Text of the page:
MARTIN, W. Va. - Near the unincorporated community of Martin, in Grant County and across the road from the Knobley Church of the Brethren, is a country cemetery.

By Jean Braithwaite
Tribune Correspondent
MARTIN, W. Va. - Near the unincorporated community of Martin, in Grant County and across the road from the Knobley Church of the Brethren, is a country cemetery.
In that cemetery, one of the gravesites shows a flat stone that often has small American flags surrounding the memorial.
In the earth below the headstone at Knobley Memorial Gardens, however, there is no casket, because the person whose name is inscribed on the headstone is U.S. Army PFC Tracy V. Rohrbaugh, and he never returned home during World War II.
Recently, tribute was given to the soldier by having a bridge renamed in his honor. Formerly called the Maysville Bridge, it is now known as the U.S. Army PFC Tracy Victor Rohrbaugh Memorial Bridge.
The bridge is located on County Route 3 over Lunice Creek.
West Virginia Del. Allen Evans, of Grant County, was instrumental in gaining backing from his fellow delegates to request that the Division of Highways rename the bridge to honor Rohrbaugh.
Approval to proceed with the renaming came in March, and the dedication ceremony happened in early June, with many of Rohrbaugh’s family members in attendance.
Rohrbaugh is the first-born child and son of Victor Adam and Dovie Clara Rohrbaugh, and was born on Oct. 27, 1922, in Martin.
He left school at an early age to help his father on the family farm, and later was inducted into the U.S. Army in January 1942, receiving his military training at Camp Maxey and Camp Hood in Texas.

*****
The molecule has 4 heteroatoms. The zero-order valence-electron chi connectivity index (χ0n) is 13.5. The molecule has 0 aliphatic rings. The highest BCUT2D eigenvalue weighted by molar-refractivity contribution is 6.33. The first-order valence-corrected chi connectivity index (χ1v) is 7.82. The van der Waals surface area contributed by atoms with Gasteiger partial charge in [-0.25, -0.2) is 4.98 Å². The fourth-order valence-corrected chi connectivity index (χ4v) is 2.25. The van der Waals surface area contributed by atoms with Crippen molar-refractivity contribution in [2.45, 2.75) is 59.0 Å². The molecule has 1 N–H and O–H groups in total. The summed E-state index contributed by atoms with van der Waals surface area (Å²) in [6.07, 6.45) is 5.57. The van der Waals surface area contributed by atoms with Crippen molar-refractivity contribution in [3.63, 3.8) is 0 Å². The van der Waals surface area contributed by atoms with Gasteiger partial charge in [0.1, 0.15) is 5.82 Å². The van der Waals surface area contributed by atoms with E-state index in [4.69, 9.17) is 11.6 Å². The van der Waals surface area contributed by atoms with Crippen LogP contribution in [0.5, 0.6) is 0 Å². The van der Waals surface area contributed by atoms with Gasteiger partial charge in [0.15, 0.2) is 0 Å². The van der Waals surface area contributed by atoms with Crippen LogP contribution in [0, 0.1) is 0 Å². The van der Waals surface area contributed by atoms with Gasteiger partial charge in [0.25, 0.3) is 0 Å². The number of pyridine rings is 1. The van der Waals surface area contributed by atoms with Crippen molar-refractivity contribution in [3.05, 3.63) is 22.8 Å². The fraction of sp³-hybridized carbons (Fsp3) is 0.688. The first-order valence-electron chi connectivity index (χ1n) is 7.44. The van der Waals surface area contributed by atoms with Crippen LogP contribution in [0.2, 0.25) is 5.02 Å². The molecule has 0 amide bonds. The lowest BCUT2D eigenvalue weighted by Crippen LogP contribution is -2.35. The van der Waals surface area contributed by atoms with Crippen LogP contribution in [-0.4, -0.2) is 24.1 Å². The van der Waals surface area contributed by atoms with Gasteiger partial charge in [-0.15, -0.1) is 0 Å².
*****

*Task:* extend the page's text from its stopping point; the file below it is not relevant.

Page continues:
Rohrbaugh boarded a ship in January 1943 along with hundreds of other soldiers, and they were bound for the World War II European Theater, where he served with the 625th Ordnance Ammunition Company, assigned to receive, store, and issue ammunition.
Regular letters were received by his mother, and the last one sent home was in early 1944, when Rohrbaugh gave words to his family that all was well with him.
Rohrbaugh was part of what is known as Operation Tiger in early 1944, taking place on Slapton Sands, near Devon, in the English Channel, an exercise to prepare the soldiers for what was to happen on D-Day.
What began as a training session developed into a tragedy for American Army and Navy personnel, however, because German torpedo boats came upon the scene supposedly completing regular surveillance duties and fired upon the American ships.
At least two of the ships and part of the American fleet went down, with total loss of lives numbering 749. It was later reported that possibly one of those soldiers was Rohrbaugh.
Irene Leatherman, of Mineral County, recently shared the information she had learned about Rohrbaugh, who was the older brother of her mother, Kathleen Rohrbaugh Feaster.
The two were part of the nine children in the Rohrbaugh family.
Leatherman said of her grandmother, Dovie, who lived to be age 93, “She was never at peace with what might have happened to her son Tracy,” only informed that Tracy was buried at sea.
“I remember my grandmother always talking about Tracy,” Leatherman said, as she told about his photo hanging on Dovie’s wall, with his Purple Heart arranged in one corner of the frame.
That homeplace where the photo was hung is still standing, and one of Dovie’s grandchildren now lives in that residence.
Leatherman said the gravestone placed in the Martin cemetery was “so the family could remember and grieve” for their son, brother, and uncle.
Remembering what was always on the mind of her grandmother, Leatherman said Dovie often talked about Tracy, saying, “I hope he didn’t suffer.”
Sgt. Rohrbaugh was posthumously awarded the Purple Heart, American Campaign Medal, and WW II Victory Medal, and has his name inscribed on the Tablets of the Missing at the Cambridge American Cemetery in Cambridge, England.
His name is one of the original names placed on the West Virginia Veterans’ Memorial, Charleston.